Ghostly brides. Half-faced children. Phantom cowboys. Gentlemen apparitions in formal wear.
Ladies in flower bedecked headdresses and jeweled Catrina makeup – all gathered in centro for a relatively new event on Isla Mujeres, the Parade of Silence paying tribute to the souls of the departed.
|Ru Perez Director Casa de la Cultura, on right|
Organized by the Casa de la Cultura, and the Jean Piaget private school the procession was scheduled to start at six in the evening at the old cemetery located at the north end of Hidalgo Avenue, culminating at the Casa de la Cultura on Guerro Avenue.
Six o’clock Mexican time: más o menos. In this case the event was surprisingly not too far off schedule, starting at six-thirty.
A group from our neighbourhood agreed we would meet downtown, watch the parade, and then go out for a light dinner. It should be easy for seven people to meet up on a five mile long island…wouldn’t you think?
However by the time I had snapped nearly a hundred photographs and the procession had passed us by, we realized that four of our friends had still not arrived. We did see several other well-known locals who were enjoying the spectacle, relaxing street-side in the various bars and restaurants that line Hidalgo Avenue.
Lawrie and his sister Linda Grierson decided that they would head to The Reef, where the group had planned to pop in for a drink with our favourite island bar-tender, Freddy Medina. In the meantime I scouted around Hidalgo Avenue for the others.
It turns out they waited twenty minutes for a taxi, not wanting to risk the new Breathalyzer sobriety roadblocks that were initiated a week ago.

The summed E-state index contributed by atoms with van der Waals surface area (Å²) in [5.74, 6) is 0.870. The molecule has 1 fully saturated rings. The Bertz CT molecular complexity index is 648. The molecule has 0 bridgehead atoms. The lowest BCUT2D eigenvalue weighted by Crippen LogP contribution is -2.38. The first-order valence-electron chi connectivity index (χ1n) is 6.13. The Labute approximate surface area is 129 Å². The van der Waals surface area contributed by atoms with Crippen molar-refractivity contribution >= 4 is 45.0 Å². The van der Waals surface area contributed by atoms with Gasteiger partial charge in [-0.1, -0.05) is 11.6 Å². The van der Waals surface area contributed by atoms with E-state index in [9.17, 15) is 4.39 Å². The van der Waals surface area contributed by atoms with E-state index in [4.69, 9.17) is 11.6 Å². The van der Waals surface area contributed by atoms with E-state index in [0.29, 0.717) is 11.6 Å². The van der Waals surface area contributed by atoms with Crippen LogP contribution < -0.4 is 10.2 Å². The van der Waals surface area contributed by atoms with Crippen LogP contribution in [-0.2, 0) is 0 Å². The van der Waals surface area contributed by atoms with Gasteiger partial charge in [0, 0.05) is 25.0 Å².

For those of you unfamiliar with life in Mexico, drunk driving has been tolerated until very recently. Open liquor in vehicles, on golf carts, or even motos – no problem.
A few times we have witnessed moto-scooter drivers so bombed that when required to stop for traffic or pedestrian crosswalks, they forget to put their feet on the ground. The result is a comical slow-motion toppling of driver and motorcycle into a heap on the hard pavement, in one case conveniently beside a police officer. The Breathalyzer sobriety checks are a step in the right direction, however, according to the island coconut-telegraph the testers are re-using the same plastic ‘straw’ for every person. It’s a very unsanitary practice to say the least. Hopefully this is just a rumour.
But I digress, Julie, Rob, Brent and Dé were about to start hoofing it into centro when an available taxi finally arrived. Having rounded up the strays, we trailed after the procession, heading in the direction of the Municipal Square and The Reef Bar at the south end of Hidalgo Avenue.
The colourful, but quiet group slowly wound its way between the tables and chairs pushed out into the street by restaurant managers trying to maximize every possible square inch of serving space.
Hidalgo Avenue has a fun, chaotic atmosphere with cramped spaces, colourful tables and chairs, wait-staff hawking menu choices, and the delicious smells wafting from open-air kitchens.
The Parade of Silence continued a few more blocks, culminating at the Casa de la Cultura. We turned a sharp left and up the stairs into The Reef for an adult beverage. We finished up our fun evening with a yummy dinner at Javi’s Cantina on Juarez Avenue. The beautiful live, background music was provided by Jorge and Martine.
|Jorge with Javi on drums|
We are already anticipating procession of the souls next year. Sometimes life in paradise is just so darn difficult.
Lynda & Lawrie
|Julie and Linda G. with their new friend|